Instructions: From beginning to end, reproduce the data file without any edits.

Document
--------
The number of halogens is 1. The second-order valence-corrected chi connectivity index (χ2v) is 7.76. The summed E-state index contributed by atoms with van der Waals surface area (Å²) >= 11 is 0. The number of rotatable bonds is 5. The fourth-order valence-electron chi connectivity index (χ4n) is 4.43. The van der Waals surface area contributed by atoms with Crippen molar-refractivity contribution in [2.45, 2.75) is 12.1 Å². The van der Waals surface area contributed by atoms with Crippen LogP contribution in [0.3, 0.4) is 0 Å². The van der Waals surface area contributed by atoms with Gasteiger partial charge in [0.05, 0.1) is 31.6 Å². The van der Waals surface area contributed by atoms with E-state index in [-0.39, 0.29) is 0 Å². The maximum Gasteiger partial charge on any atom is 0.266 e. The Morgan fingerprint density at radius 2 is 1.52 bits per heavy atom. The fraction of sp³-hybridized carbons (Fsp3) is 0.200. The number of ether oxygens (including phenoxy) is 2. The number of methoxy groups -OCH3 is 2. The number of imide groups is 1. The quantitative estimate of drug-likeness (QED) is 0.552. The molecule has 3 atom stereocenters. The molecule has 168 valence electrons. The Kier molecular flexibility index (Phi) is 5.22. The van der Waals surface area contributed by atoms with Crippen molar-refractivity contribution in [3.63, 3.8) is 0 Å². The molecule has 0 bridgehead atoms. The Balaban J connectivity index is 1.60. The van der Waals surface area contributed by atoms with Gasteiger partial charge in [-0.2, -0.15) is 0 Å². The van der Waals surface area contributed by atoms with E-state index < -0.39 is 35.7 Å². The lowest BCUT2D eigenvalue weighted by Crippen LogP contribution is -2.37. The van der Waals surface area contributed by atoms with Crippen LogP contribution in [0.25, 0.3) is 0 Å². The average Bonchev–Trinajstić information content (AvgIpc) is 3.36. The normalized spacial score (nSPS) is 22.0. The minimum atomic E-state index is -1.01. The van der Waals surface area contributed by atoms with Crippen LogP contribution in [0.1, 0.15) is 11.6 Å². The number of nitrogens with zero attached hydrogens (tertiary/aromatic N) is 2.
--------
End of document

The number of halogens is 1. The second-order valence-corrected chi connectivity index (χ2v) is 7.76. The summed E-state index contributed by atoms with van der Waals surface area (Å²) >= 11 is 0. The number of rotatable bonds is 5. The fourth-order valence-electron chi connectivity index (χ4n) is 4.43. The van der Waals surface area contributed by atoms with Crippen molar-refractivity contribution in [2.45, 2.75) is 12.1 Å². The van der Waals surface area contributed by atoms with Crippen LogP contribution in [0.3, 0.4) is 0 Å². The van der Waals surface area contributed by atoms with Gasteiger partial charge in [0.05, 0.1) is 31.6 Å². The van der Waals surface area contributed by atoms with E-state index in [-0.39, 0.29) is 0 Å². The maximum Gasteiger partial charge on any atom is 0.266 e. The Morgan fingerprint density at radius 2 is 1.52 bits per heavy atom. The fraction of sp³-hybridized carbons (Fsp3) is 0.200. The number of ether oxygens (including phenoxy) is 2. The number of methoxy groups -OCH3 is 2. The number of imide groups is 1. The quantitative estimate of drug-likeness (QED) is 0.552. The molecule has 3 atom stereocenters. The molecule has 168 valence electrons. The Kier molecular flexibility index (Phi) is 5.22. The van der Waals surface area contributed by atoms with Crippen molar-refractivity contribution in [3.63, 3.8) is 0 Å². The molecule has 0 bridgehead atoms. The Balaban J connectivity index is 1.60. The van der Waals surface area contributed by atoms with Gasteiger partial charge in [-0.2, -0.15) is 0 Å². The van der Waals surface area contributed by atoms with E-state index < -0.39 is 35.7 Å². The lowest BCUT2D eigenvalue weighted by Crippen LogP contribution is -2.37. The van der Waals surface area contributed by atoms with Crippen LogP contribution in [0.25, 0.3) is 0 Å². The average Bonchev–Trinajstić information content (AvgIpc) is 3.36. The normalized spacial score (nSPS) is 22.0. The minimum atomic E-state index is -1.01. The van der Waals surface area contributed by atoms with Crippen LogP contribution in [0.1, 0.15) is 11.6 Å². The number of nitrogens with zero attached hydrogens (tertiary/aromatic N) is 2.